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Beware Of Those Who Gush

The difference between a teacher using covenant theology and a teacher using Arminian theology can be a very complicated and mystifying thing to the ordinary Christian. I have had experience with both of these theologies, and what follows is an illustration that will be easy to understand, but also painful for an unrepentant heart to accept.

  • Ellsworth McIntyre,
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The difference between a teacher using covenant theology and a teacher using Arminian theology can be a very complicated and mystifying thing to the ordinary Christian. I have had experience with both of these theologies, and what follows is an illustration that will be easy to understand, but also painful for an unrepentant heart to accept.

At Grace Community Schools, we have hired teachers claiming to be Reformed but whose teaching methods were decidedly Arminian. One of the best examples was a returned African missionary of 26 years' service. For a woman in her fifties, she seemed in good health, slender, with a smile so broad that one could pass a salad plate into her mouth with room to spare. She had the remarkable ability to smile and talk simultaneously, while her eyes remained constantly dilated and expressionless. Her voice was also very sweet, sort of a breathy sound like someone holding a microphone too close to one's mouth. She just radiated love for everybody and everything with about the same level of sincerity as a waitress. During the interview, the former missionary cooed and gushed constantly about how much she loved children. I explained to her that the rules and regulations in America's schools, particularly pre-schools, had changed drastically while she was away 26 years in Africa. Negative punishment such as paddling, a loud voice, or even a quiet voice telling children about their faults was now considered child abuse. Twenty years ago, a teacher could say, "You are a bad girl or a bad boy," or merely, "Shut up!" without so much as seeing a raised eyebrow from anyone, but in the present climate just calling a child "bad" would be considered destroying a child's self-esteem. To say "shut up" is considered by many to be a cuss word. Therefore, at Grace Community, our teachers use a technique called "soft talk." Basically this method is to reward good behavior and ignore the bad, instead of the usual approach to recognize bad behavior and ignore the good. With very young children, the technique works like a charm; with children above the third-grade level, however, it is less effective.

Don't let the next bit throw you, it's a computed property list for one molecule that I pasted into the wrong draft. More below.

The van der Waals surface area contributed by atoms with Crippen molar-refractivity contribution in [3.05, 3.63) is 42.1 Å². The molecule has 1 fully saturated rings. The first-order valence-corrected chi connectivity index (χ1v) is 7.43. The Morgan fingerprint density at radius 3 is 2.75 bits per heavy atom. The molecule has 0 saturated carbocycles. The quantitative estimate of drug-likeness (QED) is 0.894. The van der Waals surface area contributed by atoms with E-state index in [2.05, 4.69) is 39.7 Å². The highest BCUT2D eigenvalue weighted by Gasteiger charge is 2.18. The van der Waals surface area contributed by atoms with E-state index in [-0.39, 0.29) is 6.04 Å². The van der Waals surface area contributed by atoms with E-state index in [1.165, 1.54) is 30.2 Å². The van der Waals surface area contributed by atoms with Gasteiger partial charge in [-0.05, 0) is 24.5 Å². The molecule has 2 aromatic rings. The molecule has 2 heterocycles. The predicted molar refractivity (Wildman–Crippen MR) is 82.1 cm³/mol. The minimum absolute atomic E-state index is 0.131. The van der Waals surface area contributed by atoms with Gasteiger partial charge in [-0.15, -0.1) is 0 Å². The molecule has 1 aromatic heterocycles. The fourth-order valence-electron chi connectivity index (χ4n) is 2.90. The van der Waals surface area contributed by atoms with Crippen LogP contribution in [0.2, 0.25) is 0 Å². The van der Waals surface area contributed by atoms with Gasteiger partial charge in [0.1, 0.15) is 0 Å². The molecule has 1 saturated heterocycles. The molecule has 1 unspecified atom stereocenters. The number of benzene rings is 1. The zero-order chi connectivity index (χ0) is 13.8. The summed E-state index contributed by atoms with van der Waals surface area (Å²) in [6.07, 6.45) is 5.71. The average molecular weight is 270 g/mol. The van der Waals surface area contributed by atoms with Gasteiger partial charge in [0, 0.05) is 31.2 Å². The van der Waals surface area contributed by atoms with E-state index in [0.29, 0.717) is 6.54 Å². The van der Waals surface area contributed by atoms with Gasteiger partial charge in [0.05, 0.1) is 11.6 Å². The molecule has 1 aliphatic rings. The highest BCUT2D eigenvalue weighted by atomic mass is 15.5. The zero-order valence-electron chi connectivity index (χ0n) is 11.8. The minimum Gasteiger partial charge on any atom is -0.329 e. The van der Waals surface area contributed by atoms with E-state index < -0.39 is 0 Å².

We send teachers into the classroom with trinkets, prizes, and a procedure to use the soft-talk technique. It takes time to master this approach, but a teacher can exercise control just as well using this technique as the old-fashioned, all-negative approach. Soft talk is Scriptural, because the word of God says to use "the rod and reproof." The old-fashioned teacher went overboard on the rod with very little reproof. We are just going overboard on the reproof instead of the rod. The negative aspect of discipline is actually still included, because, as we explained to our empty-eyed, smiling missionary, to withhold a reward or take back a reward already earned is an extremely powerful negative technique if done on a consistent Biblical basis.

The key ingredient of discipline is not whether you use the rod or reward, but that it is applied consistently according to rules known and understood by both the pupil and the teacher. What makes discipline Biblical is that the rules are drawn from God's law-word and that the teacher has goals designed by God's law-word.

Christian Socialism
We gave a video tape explaining this method to the missionary, and she showed up the next day claiming to have really loved the tape and that she really liked the system because it was so "loving." She was so happy to be associated with a school that used such a "loving" technique. She had with her a bag of marshmallows that she intended to use as rewards. Still smiling in vacant bliss, she went into the classroom.

Now, in all of our pre-school classrooms, the teacher is never in the classroom by himself, but always with another adult. So the following report was given to me by the teacher's aide. The smiling missionary presented her first lesson completely self-absorbed. She gushed praise and love all over the children. If emotion was rain, the children would have been drenched. The classroom remained under control (somewhat) at first, because the children, I suppose, were fascinated by the smiling spectacle before them. Soon, however, the students became restless, and the missionary stopped her lesson abruptly. She announced to the class, "You are all such beautiful, wonderful, good, little children, and you are all paying such great attention, that I just can't decide who is the best; and so to be fair and loving, I am going to give everybody in the classroom a marshmallow." So she bestowed her gifts and dismissed the class to the playground floating on a sea of artificial good feelings and emotion. The notion that she had just taught Christian socialism could not disturb the peace of a fool.